Financial freedom for consumers in 2009 and beyond

15 years ago

By Elna Seabrooks
Staff Writer

    HOULTON — In a tumultuous economy, the importance of shoring up financial resources and bracing for the possibility of an extended recession are paramount. But, Katahdin Trust Company VP Annette J. Beaton, in an interview with the Pioneer Times, offered advice that serves consumers in any economic environment.
Make a budget – job 1
ImageHoulton Pioneer Times photo/Elna Seabroooks
CUSTOMER SERVICE WITH A SMILE — Katahdin Trust Company VP Annette J. Beaton says budgeting is critical in financial planning. “You have to know where you are spending your money in order to live within your means.” As a branch manager and retail services officer, she assists customers with assessing strategies to meet their financial goals.
    “I think the most important things for customers is to have a budget and stick to it. They really need to sit down and analyze what they can afford in order to live within their means,” says Beaton of the one thing the average person may not have put on their list of New Year’s resolutions.
    She says you should “make a list of everything that you have to pay and analyze where you spend your money.”
    “You want to look at ‘what do I have for bills and what do I spend my money on?’ You really have to have that information to prepare your budget. Sometimes people can do without certain things even if they’ve been spending money on them. You can really take a look at what you’ve done and what history has shown you with your own circumstances in order to determine what you can cut out and what has to be paid,” says Beaton.
Credit card debt
– not free money
    Adding that “credit cards are good for those people that use the money and pay it back quickly,” she  also says “to use money and have no plan of paying it back and just make your minimum payment, is tough for the consumer because it adds up and adds up. And, some customers have a lot of credit card debt.”
    And, even bigger problems ensue when payments are late. “There could be late fees, over-the-limit fees, so they get nowhere with their balances unless they have a plan to pay them back. If they have a high interest rate, plus late fees and over-the-limit fees, it could be many, many years [to pay off those loans.]”
    Beaton says “the average person can afford no more than 40 percent of their gross monthly income going out in monthly payments, not including insurance and food and that type of thing. Some banks say 36 percent. In today’s economy to have 40 percent of your gross monthly income going out in monthly payments is high because of the price of everything, even though the cost of fuel is coming down, today.”      Beaton says people need to look at what it costs to live because they have not only their payments, but they also have their lights, their fuel, their car insurance, medical bills, food, etc. That may not sound as important as it is. But, according to 2007 Census figures, 7.5 million Americans spend at least half their income on their housing expenses. For most family budgets, housing expenses combined with rising food and fuel prices are enough to break the bank.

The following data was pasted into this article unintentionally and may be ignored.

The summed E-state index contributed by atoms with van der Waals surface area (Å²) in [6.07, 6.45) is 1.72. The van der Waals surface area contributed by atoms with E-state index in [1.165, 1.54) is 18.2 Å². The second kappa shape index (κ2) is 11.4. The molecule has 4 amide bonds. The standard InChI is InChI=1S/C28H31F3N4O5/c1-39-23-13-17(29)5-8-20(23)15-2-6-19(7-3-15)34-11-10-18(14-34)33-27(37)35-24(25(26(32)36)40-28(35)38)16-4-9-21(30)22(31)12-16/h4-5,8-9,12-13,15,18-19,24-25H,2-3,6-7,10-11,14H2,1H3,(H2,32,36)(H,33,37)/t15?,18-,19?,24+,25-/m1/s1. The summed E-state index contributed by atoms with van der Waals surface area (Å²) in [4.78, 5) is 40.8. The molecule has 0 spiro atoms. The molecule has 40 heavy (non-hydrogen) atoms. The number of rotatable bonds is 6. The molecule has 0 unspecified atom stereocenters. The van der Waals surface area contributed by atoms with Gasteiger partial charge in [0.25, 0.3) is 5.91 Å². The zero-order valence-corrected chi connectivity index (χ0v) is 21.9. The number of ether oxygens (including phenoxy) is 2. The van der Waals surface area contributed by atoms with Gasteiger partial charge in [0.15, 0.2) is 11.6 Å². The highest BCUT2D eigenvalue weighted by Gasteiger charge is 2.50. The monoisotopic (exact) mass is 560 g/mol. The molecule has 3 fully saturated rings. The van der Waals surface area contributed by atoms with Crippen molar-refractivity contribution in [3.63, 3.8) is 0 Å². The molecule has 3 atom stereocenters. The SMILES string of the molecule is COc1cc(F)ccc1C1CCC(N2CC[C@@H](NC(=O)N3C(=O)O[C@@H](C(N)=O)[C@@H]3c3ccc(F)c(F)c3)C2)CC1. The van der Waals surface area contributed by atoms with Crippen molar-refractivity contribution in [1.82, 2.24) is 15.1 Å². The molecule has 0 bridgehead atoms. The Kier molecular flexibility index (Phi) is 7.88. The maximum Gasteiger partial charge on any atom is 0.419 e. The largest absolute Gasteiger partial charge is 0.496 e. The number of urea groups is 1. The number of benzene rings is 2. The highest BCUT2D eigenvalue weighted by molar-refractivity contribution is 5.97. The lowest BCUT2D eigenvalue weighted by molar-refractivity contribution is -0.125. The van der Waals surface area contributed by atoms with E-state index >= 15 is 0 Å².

Where to go from here
    Beaton says it never hurts for customers to talk with their banker about financial matters from budgeting and financial planning to credit cards, mortgages and refinancing. One of the newer options available to homeowners is a mortgage acceleration program, whereby the homeowner pays off the loan faster.
     “You can cut many years off a 30-year-fixed mortgage just by paying it weekly or bi-weekly. If you’re consistent about the way in which you pay, especially if it’s automatic, then there’s a huge benefit if your bank allows it. We can do an amortization schedule and show them on paper what paying it weekly will do for them and show them the benefit of how much interest they’ll save and how much time they’ll save.”
    If saving is your goal, Congress has temporarily increased FDIC deposit insurance from $100,000 to $250,000 per depositor through Dec. 31, 2009.
    Putting your finances on a new regime for the new year may have good unintended consequences. You may be able, over time to improve your credit score. Beaton says a good credit score is 700 or above. Besides, some employers, depending on the profession and the position, do credit checks. Some landlords are doing background credit checks, as well. And, you would not want to lose out on a great opportunity because a credit inquiry shows you’re a deadbeat.